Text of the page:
In this article, I’d like to share some ideas and visions that could potentially expand the scope of inhalation technologies, platforms and concepts. I’ll focus on three areas – pressurized metered dose inhalers, dry powder inhalers and nebulizers.

Although current pMDIs are not sterile products – could they be?
Under pressure to perform

The nearly 60-year-old pressurized metered dose inhaler (pMDI) is still with us, and arguably received a scientific and commercial boost after the phase out of the predominant liquefied gas propellant – chlorofluorocarbons – in the 1990s, before which a focus on copying rather than innovating were the dominant themes in pMDI research. Indeed, new intellectual property ownership surrounding hydrofluoroalkane (HFA)-based formulations spurred innovations to address the problems that emerged – primarily, the lack of drug and surfactant solubility, and the subsequent formation of aggregates and adhesion of drug to canister walls.

One approach to the first problem was to simply omit a surfactant and thereby place more responsibility for metering a homogeneous formulation in the hands of the patient – by requiring that they shake the inhaler immediately prior to actuation. Another approach was to add ethanol to aid drug dispersion or dissolution directly, or to facilitate surfactant solubility. Ethanol was well known to increase droplet size when used at high concentrations so HFA-containing formulations sought to minimize the concentration. Safety concerns and negative patient perceptions (intoxication, throat deposition and irritation) also drove down sprayed volumes. Small-volume metering requirements propelled the need for more precision in metering valve design and manufacture, while toxicological concerns led to the development of “clean” (low extractable and leachable content) elastomeric components with exceptional functionality (4). Drug adhesion to container surfaces was addressed not just as a formulation problem, but as an opportunity to explore new canister materials (notably stainless steel) and interior wall treatments (5). Could some of these anti-adherent advances also be applied to implanted pumps, stents and prosthetics, where tube occlusion and tissue interactions can be problematic?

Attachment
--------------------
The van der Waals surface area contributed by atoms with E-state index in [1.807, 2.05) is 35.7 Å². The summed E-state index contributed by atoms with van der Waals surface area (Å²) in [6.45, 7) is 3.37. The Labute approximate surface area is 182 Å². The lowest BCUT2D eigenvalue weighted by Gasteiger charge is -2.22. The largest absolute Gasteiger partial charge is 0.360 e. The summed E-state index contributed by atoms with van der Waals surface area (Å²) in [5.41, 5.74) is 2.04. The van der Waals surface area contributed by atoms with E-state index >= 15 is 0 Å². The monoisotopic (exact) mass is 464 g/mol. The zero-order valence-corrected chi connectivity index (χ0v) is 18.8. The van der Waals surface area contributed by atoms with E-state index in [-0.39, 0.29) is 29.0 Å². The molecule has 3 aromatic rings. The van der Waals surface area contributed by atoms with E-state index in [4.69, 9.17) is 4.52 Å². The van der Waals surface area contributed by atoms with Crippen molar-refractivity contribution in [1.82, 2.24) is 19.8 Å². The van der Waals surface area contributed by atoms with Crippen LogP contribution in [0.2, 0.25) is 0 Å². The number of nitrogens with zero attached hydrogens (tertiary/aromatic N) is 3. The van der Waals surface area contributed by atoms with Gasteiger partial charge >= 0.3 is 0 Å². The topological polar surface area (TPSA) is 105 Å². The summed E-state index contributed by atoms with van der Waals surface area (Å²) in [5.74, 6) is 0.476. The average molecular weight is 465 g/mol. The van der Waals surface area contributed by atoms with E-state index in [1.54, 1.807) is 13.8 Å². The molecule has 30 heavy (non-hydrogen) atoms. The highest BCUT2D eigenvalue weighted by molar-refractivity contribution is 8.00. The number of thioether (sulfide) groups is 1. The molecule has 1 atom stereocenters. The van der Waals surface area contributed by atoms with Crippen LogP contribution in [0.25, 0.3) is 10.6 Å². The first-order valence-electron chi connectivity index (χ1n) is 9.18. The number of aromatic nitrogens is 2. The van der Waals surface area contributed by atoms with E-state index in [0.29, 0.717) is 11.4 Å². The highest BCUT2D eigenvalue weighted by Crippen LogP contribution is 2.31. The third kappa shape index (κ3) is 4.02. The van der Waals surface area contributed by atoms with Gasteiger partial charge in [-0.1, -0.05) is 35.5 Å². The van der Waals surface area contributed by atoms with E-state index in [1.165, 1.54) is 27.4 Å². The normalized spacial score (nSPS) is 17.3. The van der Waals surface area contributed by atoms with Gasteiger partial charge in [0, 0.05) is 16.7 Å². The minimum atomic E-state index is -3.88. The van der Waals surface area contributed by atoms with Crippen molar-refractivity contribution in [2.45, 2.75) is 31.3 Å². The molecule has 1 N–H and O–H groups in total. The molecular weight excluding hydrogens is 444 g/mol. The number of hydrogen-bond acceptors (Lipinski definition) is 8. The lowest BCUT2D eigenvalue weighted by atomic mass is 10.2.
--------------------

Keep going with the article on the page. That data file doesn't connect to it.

The spray orifice of the pMDI actuator has received much attention because of its ability to modulate the characteristics of the sprayed formulations. A range of orifice shapes and sizes have been studied (6, 7). The use of small orifice diameters in association with a dissolved drug formulation containing a low ethanol concentration and high propellant driving pressure has allowed lower drug doses, as seen in Teva’s Qvar inhaler. Could advances in nozzle design be applied to other sprayed formulations, such as sublingual, nasal or topical sprays? Could innovative nozzle design be combined with guided placement within the cross section of the nares to potentiate better coverage of the nasal mucosa or allow some degree of targeting to the olfactory region or sinuses? Could computational fluid dynamic modeling support this effort?

Spray pattern testing has also advanced for pMDIs; what once took days with TLC plates, drug visualization and crude photographic image analysis is now possible in seconds with highly automated laser imaging. Could precise spray pattern control and innovative actuator designs, combined with accurate dose metering, facilitate development of a near-invisible spray-on patch with a controlled area for drug absorption?